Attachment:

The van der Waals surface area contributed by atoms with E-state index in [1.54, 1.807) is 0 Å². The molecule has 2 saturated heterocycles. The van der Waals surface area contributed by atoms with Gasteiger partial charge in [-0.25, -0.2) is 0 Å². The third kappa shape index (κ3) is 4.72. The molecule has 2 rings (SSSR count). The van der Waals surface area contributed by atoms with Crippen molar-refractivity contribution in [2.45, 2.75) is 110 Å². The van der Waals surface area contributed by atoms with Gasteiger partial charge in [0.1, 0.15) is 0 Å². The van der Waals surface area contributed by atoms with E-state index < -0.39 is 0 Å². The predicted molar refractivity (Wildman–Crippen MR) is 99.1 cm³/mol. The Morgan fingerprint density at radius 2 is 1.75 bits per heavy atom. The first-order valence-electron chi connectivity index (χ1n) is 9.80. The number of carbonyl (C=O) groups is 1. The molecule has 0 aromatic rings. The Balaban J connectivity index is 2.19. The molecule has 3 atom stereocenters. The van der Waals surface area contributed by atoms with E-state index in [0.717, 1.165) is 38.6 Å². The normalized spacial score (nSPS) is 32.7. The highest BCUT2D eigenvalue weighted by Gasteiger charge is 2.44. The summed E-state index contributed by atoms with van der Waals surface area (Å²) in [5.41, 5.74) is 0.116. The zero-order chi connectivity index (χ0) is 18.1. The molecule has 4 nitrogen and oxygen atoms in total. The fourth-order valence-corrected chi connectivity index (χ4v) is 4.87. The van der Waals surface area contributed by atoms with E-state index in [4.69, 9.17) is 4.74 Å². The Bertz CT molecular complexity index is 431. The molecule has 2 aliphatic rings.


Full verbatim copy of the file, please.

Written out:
The van der Waals surface area contributed by atoms with E-state index in [1.54, 1.807) is 0 Å². The molecule has 2 saturated heterocycles. The van der Waals surface area contributed by atoms with Gasteiger partial charge in [-0.25, -0.2) is 0 Å². The third kappa shape index (κ3) is 4.72. The molecule has 2 rings (SSSR count). The van der Waals surface area contributed by atoms with Crippen molar-refractivity contribution in [2.45, 2.75) is 110 Å². The van der Waals surface area contributed by atoms with Gasteiger partial charge in [0.1, 0.15) is 0 Å². The van der Waals surface area contributed by atoms with E-state index < -0.39 is 0 Å². The predicted molar refractivity (Wildman–Crippen MR) is 99.1 cm³/mol. The Morgan fingerprint density at radius 2 is 1.75 bits per heavy atom. The first-order valence-electron chi connectivity index (χ1n) is 9.80. The number of carbonyl (C=O) groups is 1. The molecule has 0 aromatic rings. The Balaban J connectivity index is 2.19. The molecule has 3 atom stereocenters. The van der Waals surface area contributed by atoms with E-state index in [0.717, 1.165) is 38.6 Å². The normalized spacial score (nSPS) is 32.7. The highest BCUT2D eigenvalue weighted by Gasteiger charge is 2.44. The summed E-state index contributed by atoms with van der Waals surface area (Å²) in [5.41, 5.74) is 0.116. The zero-order chi connectivity index (χ0) is 18.1. The molecule has 4 nitrogen and oxygen atoms in total. The fourth-order valence-corrected chi connectivity index (χ4v) is 4.87. The van der Waals surface area contributed by atoms with E-state index in [4.69, 9.17) is 4.74 Å². The Bertz CT molecular complexity index is 431. The molecule has 2 aliphatic rings.